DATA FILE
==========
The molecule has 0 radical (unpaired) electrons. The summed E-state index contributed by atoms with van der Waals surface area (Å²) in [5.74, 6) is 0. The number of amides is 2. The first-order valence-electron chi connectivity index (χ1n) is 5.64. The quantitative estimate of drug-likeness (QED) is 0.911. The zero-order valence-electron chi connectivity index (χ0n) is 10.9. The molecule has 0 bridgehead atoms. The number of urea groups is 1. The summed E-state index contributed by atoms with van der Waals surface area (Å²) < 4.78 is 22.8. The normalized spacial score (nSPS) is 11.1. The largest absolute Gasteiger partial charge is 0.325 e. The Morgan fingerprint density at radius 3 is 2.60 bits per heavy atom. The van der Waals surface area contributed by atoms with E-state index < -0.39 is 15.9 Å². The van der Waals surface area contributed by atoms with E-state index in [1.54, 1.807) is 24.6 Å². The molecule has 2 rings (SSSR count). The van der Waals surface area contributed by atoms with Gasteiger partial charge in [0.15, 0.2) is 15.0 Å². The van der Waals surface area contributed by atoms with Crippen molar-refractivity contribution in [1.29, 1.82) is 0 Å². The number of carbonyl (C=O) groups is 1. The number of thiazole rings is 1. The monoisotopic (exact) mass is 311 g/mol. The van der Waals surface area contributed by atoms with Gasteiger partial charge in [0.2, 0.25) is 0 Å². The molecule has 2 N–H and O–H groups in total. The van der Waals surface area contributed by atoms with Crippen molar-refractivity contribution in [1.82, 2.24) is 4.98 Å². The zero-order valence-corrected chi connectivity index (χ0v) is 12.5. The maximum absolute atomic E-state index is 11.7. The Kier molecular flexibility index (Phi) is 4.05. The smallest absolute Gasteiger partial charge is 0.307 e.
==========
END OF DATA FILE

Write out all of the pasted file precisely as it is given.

The molecule has 0 radical (unpaired) electrons. The summed E-state index contributed by atoms with van der Waals surface area (Å²) in [5.74, 6) is 0. The number of amides is 2. The first-order valence-electron chi connectivity index (χ1n) is 5.64. The quantitative estimate of drug-likeness (QED) is 0.911. The zero-order valence-electron chi connectivity index (χ0n) is 10.9. The molecule has 0 bridgehead atoms. The number of urea groups is 1. The summed E-state index contributed by atoms with van der Waals surface area (Å²) < 4.78 is 22.8. The normalized spacial score (nSPS) is 11.1. The largest absolute Gasteiger partial charge is 0.325 e. The Morgan fingerprint density at radius 3 is 2.60 bits per heavy atom. The van der Waals surface area contributed by atoms with E-state index < -0.39 is 15.9 Å². The van der Waals surface area contributed by atoms with E-state index in [1.54, 1.807) is 24.6 Å². The molecule has 2 rings (SSSR count). The van der Waals surface area contributed by atoms with Gasteiger partial charge in [0.15, 0.2) is 15.0 Å². The van der Waals surface area contributed by atoms with Crippen molar-refractivity contribution in [1.29, 1.82) is 0 Å². The number of carbonyl (C=O) groups is 1. The number of thiazole rings is 1. The monoisotopic (exact) mass is 311 g/mol. The van der Waals surface area contributed by atoms with Gasteiger partial charge in [0.2, 0.25) is 0 Å². The molecule has 2 N–H and O–H groups in total. The van der Waals surface area contributed by atoms with Crippen molar-refractivity contribution in [1.82, 2.24) is 4.98 Å². The zero-order valence-corrected chi connectivity index (χ0v) is 12.5. The maximum absolute atomic E-state index is 11.7. The Kier molecular flexibility index (Phi) is 4.05. The smallest absolute Gasteiger partial charge is 0.307 e.